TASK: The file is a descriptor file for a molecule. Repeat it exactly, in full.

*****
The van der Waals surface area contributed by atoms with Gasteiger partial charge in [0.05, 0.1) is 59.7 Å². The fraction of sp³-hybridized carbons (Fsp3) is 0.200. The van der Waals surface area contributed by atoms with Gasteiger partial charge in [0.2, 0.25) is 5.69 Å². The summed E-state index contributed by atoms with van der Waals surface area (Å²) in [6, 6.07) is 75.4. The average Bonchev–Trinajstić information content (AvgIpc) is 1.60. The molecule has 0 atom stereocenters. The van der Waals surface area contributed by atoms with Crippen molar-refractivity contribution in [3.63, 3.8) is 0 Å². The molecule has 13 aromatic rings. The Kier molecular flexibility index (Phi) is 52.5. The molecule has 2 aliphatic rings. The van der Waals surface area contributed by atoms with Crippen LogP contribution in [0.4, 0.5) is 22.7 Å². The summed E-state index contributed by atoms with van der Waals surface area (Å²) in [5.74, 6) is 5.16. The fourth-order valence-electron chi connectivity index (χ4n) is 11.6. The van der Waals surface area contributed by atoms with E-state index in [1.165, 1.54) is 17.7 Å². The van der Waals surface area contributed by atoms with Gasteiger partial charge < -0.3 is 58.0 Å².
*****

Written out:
The van der Waals surface area contributed by atoms with Gasteiger partial charge in [0.05, 0.1) is 59.7 Å². The fraction of sp³-hybridized carbons (Fsp3) is 0.200. The van der Waals surface area contributed by atoms with Gasteiger partial charge in [0.2, 0.25) is 5.69 Å². The summed E-state index contributed by atoms with van der Waals surface area (Å²) in [6, 6.07) is 75.4. The average Bonchev–Trinajstić information content (AvgIpc) is 1.60. The molecule has 0 atom stereocenters. The van der Waals surface area contributed by atoms with Crippen molar-refractivity contribution in [3.63, 3.8) is 0 Å². The molecule has 13 aromatic rings. The Kier molecular flexibility index (Phi) is 52.5. The molecule has 2 aliphatic rings. The van der Waals surface area contributed by atoms with Crippen LogP contribution in [0.4, 0.5) is 22.7 Å². The summed E-state index contributed by atoms with van der Waals surface area (Å²) in [5.74, 6) is 5.16. The fourth-order valence-electron chi connectivity index (χ4n) is 11.6. The van der Waals surface area contributed by atoms with E-state index in [1.165, 1.54) is 17.7 Å². The van der Waals surface area contributed by atoms with Gasteiger partial charge < -0.3 is 58.0 Å².